Internal Revenue Bulletin:  2004-13 

March 29, 2004 

REG-165579-02

Notice of Proposed Rulemaking Corporate Reorganizations; Transfers of Assets or Stock Following a Reorganization


AGENCY:

Internal Revenue Service (IRS), Treasury.

ACTION:

Notice of proposed rulemaking.

SUMMARY:

This document contains proposed regulations that provide guidance relating to the effect of certain asset and stock transfers on the qualification of certain transactions as reorganizations under section 368(a). This document also contains proposed regulations that provide guidance relating to the continuity of business enterprise requirement and the definition of a party to a reorganization. These regulations affect corporations and their shareholders.

DATES:

Written or electronic comments and requests for a public hearing must be received by June 1, 2004.

ADDRESSES:

Send submissions to CC:PA:LPD:PR (REG-165579-02), room 5203, Internal Revenue Service, POB 7604, Ben Franklin Station, Washington, DC 20044. Submissions may be hand delivered Monday through Friday between the hours of 8 a.m. and 4 p.m. to CC:PA:LPD:PR (REG-165579-02), Courier’s Desk, Internal Revenue Service, 1111 Constitution Avenue, NW, Washington, DC. Alternatively, taxpayers may submit comments electronically to the IRS Internet site at www.irs.gov/regs.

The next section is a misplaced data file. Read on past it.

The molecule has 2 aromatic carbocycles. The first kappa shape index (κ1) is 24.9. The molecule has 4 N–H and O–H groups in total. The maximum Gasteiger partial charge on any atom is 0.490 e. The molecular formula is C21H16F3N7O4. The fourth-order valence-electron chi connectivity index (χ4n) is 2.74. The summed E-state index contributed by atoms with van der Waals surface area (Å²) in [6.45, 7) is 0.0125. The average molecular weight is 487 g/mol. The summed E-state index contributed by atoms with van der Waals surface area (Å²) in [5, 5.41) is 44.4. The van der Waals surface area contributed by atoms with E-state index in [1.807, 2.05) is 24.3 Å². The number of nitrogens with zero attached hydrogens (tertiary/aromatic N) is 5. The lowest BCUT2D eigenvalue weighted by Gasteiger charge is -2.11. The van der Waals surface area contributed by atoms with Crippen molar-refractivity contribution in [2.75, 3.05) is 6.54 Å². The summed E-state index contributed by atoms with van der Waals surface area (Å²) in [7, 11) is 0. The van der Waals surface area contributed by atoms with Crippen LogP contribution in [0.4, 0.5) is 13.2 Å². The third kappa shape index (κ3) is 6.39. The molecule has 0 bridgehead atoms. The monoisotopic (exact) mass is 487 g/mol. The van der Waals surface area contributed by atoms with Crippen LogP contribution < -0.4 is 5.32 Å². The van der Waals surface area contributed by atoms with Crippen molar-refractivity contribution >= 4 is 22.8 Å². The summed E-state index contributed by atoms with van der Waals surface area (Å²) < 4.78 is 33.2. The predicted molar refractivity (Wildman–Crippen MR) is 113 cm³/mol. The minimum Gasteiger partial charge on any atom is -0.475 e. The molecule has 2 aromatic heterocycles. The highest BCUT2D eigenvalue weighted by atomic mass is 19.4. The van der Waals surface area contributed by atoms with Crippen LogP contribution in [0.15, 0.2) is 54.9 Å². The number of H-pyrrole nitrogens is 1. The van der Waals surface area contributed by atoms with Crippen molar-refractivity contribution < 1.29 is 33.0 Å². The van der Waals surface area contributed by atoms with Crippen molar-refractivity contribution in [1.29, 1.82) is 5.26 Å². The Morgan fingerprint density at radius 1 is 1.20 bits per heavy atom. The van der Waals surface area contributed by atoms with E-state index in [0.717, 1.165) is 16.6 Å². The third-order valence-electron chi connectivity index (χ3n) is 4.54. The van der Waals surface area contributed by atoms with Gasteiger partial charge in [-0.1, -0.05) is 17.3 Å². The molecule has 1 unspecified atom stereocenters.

FOR FURTHER INFORMATION CONTACT:

Concerning the regulations, Rebecca O. Burch, (202) 622-7550; concerning submissions and the hearing, Sonya Cruse, (202) 622-4693 (not toll-free numbers).

SUPPLEMENTARY INFORMATION:

Background

To qualify as a reorganization under section 368 of the Internal Revenue Code, a transaction must satisfy certain statutory requirements and nonstatutory requirements, including continuity of business enterprise (COBE). Section 368(a)(2)(C) provides that a transaction otherwise qualifying as a reorganization under section 368(a)(1)(A), (B), (C), or (G) will not be disqualified by reason of the fact that part or all of the acquired assets or stock are transferred to a corporation controlled by the acquiring corporation.